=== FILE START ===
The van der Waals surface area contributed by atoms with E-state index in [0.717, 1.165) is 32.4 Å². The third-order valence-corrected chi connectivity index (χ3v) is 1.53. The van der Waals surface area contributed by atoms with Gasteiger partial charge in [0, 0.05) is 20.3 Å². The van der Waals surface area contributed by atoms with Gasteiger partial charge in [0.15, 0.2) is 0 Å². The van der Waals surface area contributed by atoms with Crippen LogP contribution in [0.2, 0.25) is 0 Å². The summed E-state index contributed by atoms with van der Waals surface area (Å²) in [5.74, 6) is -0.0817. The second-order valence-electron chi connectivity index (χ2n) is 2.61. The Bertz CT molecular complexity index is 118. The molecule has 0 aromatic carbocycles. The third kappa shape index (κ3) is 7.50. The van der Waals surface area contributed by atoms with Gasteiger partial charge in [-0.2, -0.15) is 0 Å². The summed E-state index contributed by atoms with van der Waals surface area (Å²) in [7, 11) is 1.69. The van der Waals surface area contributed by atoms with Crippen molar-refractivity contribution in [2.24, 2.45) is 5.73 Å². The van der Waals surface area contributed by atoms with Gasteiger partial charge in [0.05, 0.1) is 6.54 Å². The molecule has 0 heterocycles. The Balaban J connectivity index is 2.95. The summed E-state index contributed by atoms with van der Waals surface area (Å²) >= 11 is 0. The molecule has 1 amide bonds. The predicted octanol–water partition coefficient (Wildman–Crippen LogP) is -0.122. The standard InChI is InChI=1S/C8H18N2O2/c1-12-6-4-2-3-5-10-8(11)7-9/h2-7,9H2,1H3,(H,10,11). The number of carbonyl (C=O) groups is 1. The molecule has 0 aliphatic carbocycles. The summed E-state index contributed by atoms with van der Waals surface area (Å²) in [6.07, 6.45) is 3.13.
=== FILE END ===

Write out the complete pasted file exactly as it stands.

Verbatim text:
The van der Waals surface area contributed by atoms with E-state index in [0.717, 1.165) is 32.4 Å². The third-order valence-corrected chi connectivity index (χ3v) is 1.53. The van der Waals surface area contributed by atoms with Gasteiger partial charge in [0, 0.05) is 20.3 Å². The van der Waals surface area contributed by atoms with Gasteiger partial charge in [0.15, 0.2) is 0 Å². The van der Waals surface area contributed by atoms with Crippen LogP contribution in [0.2, 0.25) is 0 Å². The summed E-state index contributed by atoms with van der Waals surface area (Å²) in [5.74, 6) is -0.0817. The second-order valence-electron chi connectivity index (χ2n) is 2.61. The Bertz CT molecular complexity index is 118. The molecule has 0 aromatic carbocycles. The third kappa shape index (κ3) is 7.50. The van der Waals surface area contributed by atoms with Gasteiger partial charge in [-0.2, -0.15) is 0 Å². The summed E-state index contributed by atoms with van der Waals surface area (Å²) in [7, 11) is 1.69. The van der Waals surface area contributed by atoms with Crippen molar-refractivity contribution in [2.24, 2.45) is 5.73 Å². The van der Waals surface area contributed by atoms with Gasteiger partial charge in [0.05, 0.1) is 6.54 Å². The molecule has 0 heterocycles. The Balaban J connectivity index is 2.95. The summed E-state index contributed by atoms with van der Waals surface area (Å²) >= 11 is 0. The molecule has 1 amide bonds. The predicted octanol–water partition coefficient (Wildman–Crippen LogP) is -0.122. The standard InChI is InChI=1S/C8H18N2O2/c1-12-6-4-2-3-5-10-8(11)7-9/h2-7,9H2,1H3,(H,10,11). The number of carbonyl (C=O) groups is 1. The molecule has 0 aliphatic carbocycles. The summed E-state index contributed by atoms with van der Waals surface area (Å²) in [6.07, 6.45) is 3.13.